Musubi Hiro, G/F, 37 Cochrane Street, Central, Hong Kong, +852 5597 6911
Pane e Latte
Your weekend itinerary might include a day trip to seafront Stanley, especially now with the opening of Pane e Latte, the latest in Pirata Group’s portfolio. An authentic Italian panificio, the all-day café specialises in delicious breads and pastries, made to be savoured on long lazy days with a beautiful cup of brewed coffee. Chocolate-filled croissants. Herb-crusted foccacia. The Pane e Latte signature bomboloni, a pillow soft, cream-centred Italian doughnut. Continue through in the evenings with an aperitivo and again, another a tasty pastry of choice.
Pane e Latte, G/F, U-c Court, 25 Stanley Market Road, Stanley, Hong Kong
Your expectation of Indian cuisine should extend further than the average butter chicken, samosa and biryanis, and with the arrival of Bengal Brothers, it just might. Ideated by first-time partners Tanvir Bhasin and Vidur Yadav, previously at New Punjab Club and Rajasthan Rifles, the colourful grab-and-go Wan Chai eatery specialises in Indian street snacks with crowd-favourites, Bengal-origin Kati Rolls as its main serve. An Indian-style wrap with chargrilled meats and veggies stuffed and rolled within flaky, house-made paratha flatbread and finished with a drizzling of the signature chutneys and spice blends. Delicious. Also available are the ‘First-Class’ bowls inspired by flavours of various regions in India with lassis for drinks, and other lighter bites –gunpowder fries among the most anticipated.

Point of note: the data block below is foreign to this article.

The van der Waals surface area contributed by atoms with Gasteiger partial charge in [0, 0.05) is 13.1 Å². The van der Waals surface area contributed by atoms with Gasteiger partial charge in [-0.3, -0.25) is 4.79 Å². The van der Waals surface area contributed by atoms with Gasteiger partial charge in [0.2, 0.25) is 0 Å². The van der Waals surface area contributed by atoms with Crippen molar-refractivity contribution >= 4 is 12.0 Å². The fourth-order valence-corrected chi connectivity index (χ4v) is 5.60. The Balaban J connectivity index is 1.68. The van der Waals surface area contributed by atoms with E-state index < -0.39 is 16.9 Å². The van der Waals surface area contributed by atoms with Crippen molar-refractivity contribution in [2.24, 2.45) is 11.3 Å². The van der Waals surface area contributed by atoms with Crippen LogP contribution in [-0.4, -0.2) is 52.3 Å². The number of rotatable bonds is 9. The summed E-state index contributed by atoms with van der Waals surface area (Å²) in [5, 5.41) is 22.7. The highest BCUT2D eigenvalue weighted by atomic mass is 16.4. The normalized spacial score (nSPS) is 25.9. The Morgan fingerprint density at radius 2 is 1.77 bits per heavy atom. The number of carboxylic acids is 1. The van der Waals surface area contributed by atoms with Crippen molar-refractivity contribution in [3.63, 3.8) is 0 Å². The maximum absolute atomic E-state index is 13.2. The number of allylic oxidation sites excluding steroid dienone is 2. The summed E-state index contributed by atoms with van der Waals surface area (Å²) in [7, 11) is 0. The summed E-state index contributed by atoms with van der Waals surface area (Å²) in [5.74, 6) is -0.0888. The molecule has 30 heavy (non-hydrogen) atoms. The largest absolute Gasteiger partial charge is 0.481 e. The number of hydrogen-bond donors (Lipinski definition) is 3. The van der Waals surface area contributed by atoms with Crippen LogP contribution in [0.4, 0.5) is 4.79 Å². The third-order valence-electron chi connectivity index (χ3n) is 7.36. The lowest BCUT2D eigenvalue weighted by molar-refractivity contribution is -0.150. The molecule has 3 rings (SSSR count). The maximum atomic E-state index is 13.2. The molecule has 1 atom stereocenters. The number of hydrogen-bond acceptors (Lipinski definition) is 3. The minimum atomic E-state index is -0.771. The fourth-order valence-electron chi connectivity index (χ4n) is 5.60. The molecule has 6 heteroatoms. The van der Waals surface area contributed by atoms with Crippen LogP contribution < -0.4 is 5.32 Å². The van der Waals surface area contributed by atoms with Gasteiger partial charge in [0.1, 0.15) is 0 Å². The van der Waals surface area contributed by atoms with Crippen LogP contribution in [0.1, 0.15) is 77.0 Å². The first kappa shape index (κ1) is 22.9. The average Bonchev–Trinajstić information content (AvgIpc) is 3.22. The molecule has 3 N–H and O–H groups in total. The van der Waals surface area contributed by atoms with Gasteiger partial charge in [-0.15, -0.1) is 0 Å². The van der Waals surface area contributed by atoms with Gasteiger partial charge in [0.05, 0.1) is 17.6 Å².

Bengal Brothers, 6 Johnston Road, Wan Chai, Hong Kong
Something about the Nepalese word for these steamed-and-wrapped dumplings — momo — is so befitting to the small, plump packages. So adorable. There’s now two new locations in the city wholly dedicated to this delicious one-bite packages courtesy of Momoz, the latest concept from new restaurant group Cygnus Concept. A love letter to the many possibilities of the Nepalese comfort, the menu varies from the classic and original chicken and veggie filling to more creative serves including one with char siu and another, fried with a katsu chicken curry centre. And despite its name, Momoz also serves up paratha rolls, inspired by the classic dishes of various countries; char siu for Hong Kong, prawn cocktail for the United States.
Momoz, Shop No.3, G/F, Lee Wai Commercial Building, 1&3 Hart Avenue, Tsim Sha Tsui, Kowloon, Hong Kong
Tokyo Chikara Meshi
Here’s an easy option if you ever find yourself starving while wandering round the streets of Mong Kong: Tokyo Chikara Meshi from Japan, self-proclaimed as the “originator of grilled beef bowls”. The concept here is sweet, simple and delicious; thinly grilled beef or pork (sometimes glazed in barbecue sauce) are layered over bowls of rice in a traditional Japanese donburi construction. There’s over 35 options here, some embedded with creamy cubes of melted cheese, others with salt, extra large bowls and mix-and-match meal sets.The signature, though, is the beef bowl mixed in with a secret, soy-based sauce — even better enjoyed when swirled in with the creamy onsen tamago.